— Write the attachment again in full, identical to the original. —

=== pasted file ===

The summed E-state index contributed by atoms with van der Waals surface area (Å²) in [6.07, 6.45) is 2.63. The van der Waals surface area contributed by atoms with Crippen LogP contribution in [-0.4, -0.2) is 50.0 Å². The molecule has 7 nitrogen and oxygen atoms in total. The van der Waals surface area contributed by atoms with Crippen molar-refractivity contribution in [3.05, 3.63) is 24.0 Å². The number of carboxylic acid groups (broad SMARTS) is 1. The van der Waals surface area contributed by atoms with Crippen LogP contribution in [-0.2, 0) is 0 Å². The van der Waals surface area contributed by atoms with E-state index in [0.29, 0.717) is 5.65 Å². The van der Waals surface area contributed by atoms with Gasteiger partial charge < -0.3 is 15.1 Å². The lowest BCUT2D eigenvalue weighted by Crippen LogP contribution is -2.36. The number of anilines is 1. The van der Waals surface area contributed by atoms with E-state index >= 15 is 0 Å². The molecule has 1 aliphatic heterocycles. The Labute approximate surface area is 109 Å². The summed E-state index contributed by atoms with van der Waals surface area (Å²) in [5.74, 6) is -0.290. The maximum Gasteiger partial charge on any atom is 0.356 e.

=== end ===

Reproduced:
The summed E-state index contributed by atoms with van der Waals surface area (Å²) in [6.07, 6.45) is 2.63. The van der Waals surface area contributed by atoms with Crippen LogP contribution in [-0.4, -0.2) is 50.0 Å². The molecule has 7 nitrogen and oxygen atoms in total. The van der Waals surface area contributed by atoms with Crippen molar-refractivity contribution in [3.05, 3.63) is 24.0 Å². The number of carboxylic acid groups (broad SMARTS) is 1. The van der Waals surface area contributed by atoms with Crippen LogP contribution in [-0.2, 0) is 0 Å². The van der Waals surface area contributed by atoms with E-state index in [0.29, 0.717) is 5.65 Å². The van der Waals surface area contributed by atoms with Gasteiger partial charge < -0.3 is 15.1 Å². The lowest BCUT2D eigenvalue weighted by Crippen LogP contribution is -2.36. The number of anilines is 1. The van der Waals surface area contributed by atoms with E-state index >= 15 is 0 Å². The molecule has 1 aliphatic heterocycles. The Labute approximate surface area is 109 Å². The summed E-state index contributed by atoms with van der Waals surface area (Å²) in [5.74, 6) is -0.290. The maximum Gasteiger partial charge on any atom is 0.356 e.